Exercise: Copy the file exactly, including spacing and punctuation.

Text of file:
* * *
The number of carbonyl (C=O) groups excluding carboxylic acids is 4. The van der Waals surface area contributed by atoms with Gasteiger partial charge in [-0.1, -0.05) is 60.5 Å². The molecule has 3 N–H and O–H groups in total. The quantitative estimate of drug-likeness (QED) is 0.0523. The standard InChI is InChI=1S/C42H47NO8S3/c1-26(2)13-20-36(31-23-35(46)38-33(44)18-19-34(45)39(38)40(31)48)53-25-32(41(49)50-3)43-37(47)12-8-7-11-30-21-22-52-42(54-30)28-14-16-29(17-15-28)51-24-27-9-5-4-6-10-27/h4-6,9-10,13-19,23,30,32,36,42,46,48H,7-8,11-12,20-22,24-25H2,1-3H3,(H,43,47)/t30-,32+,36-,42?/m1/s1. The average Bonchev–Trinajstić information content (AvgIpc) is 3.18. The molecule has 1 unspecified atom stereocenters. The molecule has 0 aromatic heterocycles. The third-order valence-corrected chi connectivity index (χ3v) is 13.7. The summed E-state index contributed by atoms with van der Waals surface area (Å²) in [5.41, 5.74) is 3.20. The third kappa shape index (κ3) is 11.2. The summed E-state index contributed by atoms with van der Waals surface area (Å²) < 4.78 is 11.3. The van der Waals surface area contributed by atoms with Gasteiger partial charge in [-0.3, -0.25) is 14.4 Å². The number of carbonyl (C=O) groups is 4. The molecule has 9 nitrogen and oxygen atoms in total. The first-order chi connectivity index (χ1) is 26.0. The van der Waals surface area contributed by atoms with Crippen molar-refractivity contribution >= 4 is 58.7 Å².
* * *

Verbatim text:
The number of carbonyl (C=O) groups excluding carboxylic acids is 4. The van der Waals surface area contributed by atoms with Gasteiger partial charge in [-0.1, -0.05) is 60.5 Å². The molecule has 3 N–H and O–H groups in total. The quantitative estimate of drug-likeness (QED) is 0.0523. The standard InChI is InChI=1S/C42H47NO8S3/c1-26(2)13-20-36(31-23-35(46)38-33(44)18-19-34(45)39(38)40(31)48)53-25-32(41(49)50-3)43-37(47)12-8-7-11-30-21-22-52-42(54-30)28-14-16-29(17-15-28)51-24-27-9-5-4-6-10-27/h4-6,9-10,13-19,23,30,32,36,42,46,48H,7-8,11-12,20-22,24-25H2,1-3H3,(H,43,47)/t30-,32+,36-,42?/m1/s1. The average Bonchev–Trinajstić information content (AvgIpc) is 3.18. The molecule has 1 unspecified atom stereocenters. The molecule has 0 aromatic heterocycles. The third-order valence-corrected chi connectivity index (χ3v) is 13.7. The summed E-state index contributed by atoms with van der Waals surface area (Å²) in [5.41, 5.74) is 3.20. The third kappa shape index (κ3) is 11.2. The summed E-state index contributed by atoms with van der Waals surface area (Å²) < 4.78 is 11.3. The van der Waals surface area contributed by atoms with Gasteiger partial charge in [-0.3, -0.25) is 14.4 Å². The number of carbonyl (C=O) groups is 4. The molecule has 9 nitrogen and oxygen atoms in total. The first-order chi connectivity index (χ1) is 26.0. The van der Waals surface area contributed by atoms with Crippen molar-refractivity contribution >= 4 is 58.7 Å².